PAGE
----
Cover: Attracting and Employing Top-Tier Civilian Technical Talent in the Department of the Air Force

Attracting and Employing Top-Tier Civilian Technical Talent in the Department of the Air Force

A Comparison of Six Occupations with Other Federal Agencies and the Private Sector

Published Jun 27, 2023

by Kirsten M. Keller, Ginger Groeber, Philip Armour, Jenna W. Kramer, Shirley M. Ross, Diana Y. Myers, Hannah Acheson-Field, Samantha E. DiNicola, Shreyas Bharadwaj, Stephanie Williamson

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Research Questions

  1. What barriers hamper the ability of the DAF to attract and employ top civilian technical talent?
  2. What strategies can the DAF use to better compete for top civilian technical talent?

As demand for technical talent is expected to increase across the U.S. workforce over the next decade, the Department of the Air Force (DAF) wants to ensure that it is competitive in attracting top-tier talent (e.g., highly skilled experts and promising new graduates). The authors of this report assessed the DAF's ability to attract and employ top civilian talent in six occupational series: Computer Science, Operations Research, Electronics Engineer, Engineering Technician, Airfield Manager, and Nurse.

For each occupational series, the authors highlight key recruiting and employment challenges, the use of available hiring authorities and flexibilities, and how current DAF pay compares with pay in the sister services, other federal agencies, and the private sector. They also describe findings from interviews with university career services offices and private-sector recruiting experts regarding the factors potential job candidates consider when making employment decisions, as well as findings from interviews with recruiting and hiring representatives from the sister services and other federal agencies regarding alternative employment options and practices that other federal organizations have found effective. The authors conclude by providing recommendations on actions the DAF can take to better compete for top-tier civilian technical talent.

Key Findings

  • Common barriers identified by DAF representatives to recruiting and hiring top-tier talent include a small talent pool with the desired skills and credentials for some occupations, lower pay relative to the private sector, lengthy hiring timelines, challenges with hiring in remote locations, and lack of effective marketing and recruiting at the local level.
  • Although many of the occupations included in this review have direct hire authorities (DHAs), DAF representatives voiced concerns regarding whether DHAs and their associated flexibilities were being used to the fullest extent.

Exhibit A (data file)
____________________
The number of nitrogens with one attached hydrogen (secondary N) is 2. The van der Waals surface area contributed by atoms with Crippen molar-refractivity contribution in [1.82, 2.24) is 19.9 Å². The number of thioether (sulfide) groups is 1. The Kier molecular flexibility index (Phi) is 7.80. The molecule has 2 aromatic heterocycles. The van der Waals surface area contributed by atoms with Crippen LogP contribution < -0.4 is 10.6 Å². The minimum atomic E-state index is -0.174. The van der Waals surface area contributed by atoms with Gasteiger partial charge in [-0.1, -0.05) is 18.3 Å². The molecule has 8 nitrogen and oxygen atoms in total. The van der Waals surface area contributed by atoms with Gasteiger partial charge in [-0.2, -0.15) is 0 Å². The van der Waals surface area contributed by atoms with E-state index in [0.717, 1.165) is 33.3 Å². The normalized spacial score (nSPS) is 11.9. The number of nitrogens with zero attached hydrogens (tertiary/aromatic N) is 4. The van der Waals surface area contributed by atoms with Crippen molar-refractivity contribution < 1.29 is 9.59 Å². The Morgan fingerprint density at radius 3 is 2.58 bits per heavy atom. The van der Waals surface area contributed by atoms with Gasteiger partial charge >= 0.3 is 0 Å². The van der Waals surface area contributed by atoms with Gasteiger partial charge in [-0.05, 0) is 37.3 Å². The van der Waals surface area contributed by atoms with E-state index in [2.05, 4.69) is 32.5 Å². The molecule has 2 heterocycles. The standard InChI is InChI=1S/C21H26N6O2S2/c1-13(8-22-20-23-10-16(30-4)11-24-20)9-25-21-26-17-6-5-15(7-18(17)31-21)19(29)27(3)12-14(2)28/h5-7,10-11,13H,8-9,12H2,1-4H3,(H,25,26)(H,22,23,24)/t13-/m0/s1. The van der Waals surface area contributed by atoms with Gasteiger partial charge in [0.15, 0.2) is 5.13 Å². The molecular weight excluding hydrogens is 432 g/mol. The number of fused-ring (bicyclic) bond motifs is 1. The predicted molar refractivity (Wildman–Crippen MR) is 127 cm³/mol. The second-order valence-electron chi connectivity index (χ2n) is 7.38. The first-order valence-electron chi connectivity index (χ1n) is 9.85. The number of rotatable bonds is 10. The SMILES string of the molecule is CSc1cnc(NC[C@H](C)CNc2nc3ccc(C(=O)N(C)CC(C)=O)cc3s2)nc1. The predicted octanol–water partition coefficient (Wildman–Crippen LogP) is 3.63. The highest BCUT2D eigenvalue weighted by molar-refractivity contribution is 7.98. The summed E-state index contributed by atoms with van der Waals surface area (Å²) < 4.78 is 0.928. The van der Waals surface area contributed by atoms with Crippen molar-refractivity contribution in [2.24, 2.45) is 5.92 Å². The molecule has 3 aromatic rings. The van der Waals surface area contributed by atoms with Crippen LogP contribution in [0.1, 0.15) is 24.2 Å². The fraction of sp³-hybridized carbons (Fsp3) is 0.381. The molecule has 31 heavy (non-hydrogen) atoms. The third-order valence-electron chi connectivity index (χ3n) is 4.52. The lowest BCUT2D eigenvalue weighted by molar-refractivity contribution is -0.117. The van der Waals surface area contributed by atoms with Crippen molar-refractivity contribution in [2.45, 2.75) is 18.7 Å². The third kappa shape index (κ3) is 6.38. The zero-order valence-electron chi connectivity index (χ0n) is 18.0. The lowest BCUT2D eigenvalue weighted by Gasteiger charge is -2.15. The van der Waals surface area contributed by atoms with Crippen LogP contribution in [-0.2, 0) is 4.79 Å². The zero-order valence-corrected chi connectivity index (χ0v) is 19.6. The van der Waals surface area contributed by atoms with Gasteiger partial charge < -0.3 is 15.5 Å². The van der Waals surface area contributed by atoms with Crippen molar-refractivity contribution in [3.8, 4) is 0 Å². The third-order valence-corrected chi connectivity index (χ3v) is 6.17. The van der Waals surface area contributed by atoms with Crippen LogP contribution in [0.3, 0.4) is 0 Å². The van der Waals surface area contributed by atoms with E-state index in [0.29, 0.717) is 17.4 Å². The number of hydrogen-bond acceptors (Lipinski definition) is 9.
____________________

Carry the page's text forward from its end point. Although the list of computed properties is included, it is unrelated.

• Data show inconsistent or minimal use of recruiting, relocation, and retention incentives for some occupational series.
  • For several occupations, pay comparisons show that DAF pay lags behind that of the other services and certain federal government agencies. This gap is due to lower numbers of positions in demonstration projects and alternative personnel systems that provide more-flexible pay options. In addition, data show that DAF pay is often lower compared with other services and other agencies within pay plan type: General Schedule, demonstration projects, or alternative personnel systems.
  • Representatives from university career services offices and private-sector recruiting experts indicated in interviews that recruiting top undergraduate candidates and experienced talent requires more than compensation: It demands emphasis on mission, innovation, and professional opportunities.
  • These interviews, along with interviews with representatives from other federal agencies, also highlight the importance of increased marketing and branding through the use of specialized recruiters and expanded and effective use of social media and internet tools.

Recommendations

  • Ensure that hiring managers are aware of and understand how to use available hiring authorities and related flexibilities.
  • Review current outreach and marketing efforts to ensure that they address factors that are important to potential candidates, including focusing on mission, values, and opportunities for innovation and professional growth.
  • Create opportunities throughout the educational lifespan of potential undergraduate student candidates to build familiarity with DAF and civilian job opportunities.
  • Consider the increased use of specialized civilian recruiters at the Air Force Personnel Center, whose focus is on identifying applicant pools and interfacing with potential applicants, to help facilitate an enterprise-wide recruiting approach.
  • Review position scope and level of work for the occupations covered in this report where inconsistencies were found with sister services to determine whether positions are accurate and comparable to sister service positions.
  • Assess why some positions that could be covered by alternative pay structures are not, and explore options for expanding or adopting alternative pay structures that allow for more competitive compensation through pay banding.

Research conducted by

Kirsten M. Keller, Ginger Groeber, Philip Armour, Jenna W. Kramer, Shirley M. Ross, Diana Y. Myers, Hannah Acheson-Field, Samantha E. DiNicola, Shreyas Bharadwaj, Stephanie Williamson

This report is part of the RAND research report series. RAND reports present research findings and objective analysis that address the challenges facing the public and private sectors. All RAND reports undergo rigorous peer review to ensure high standards for research quality and objectivity.

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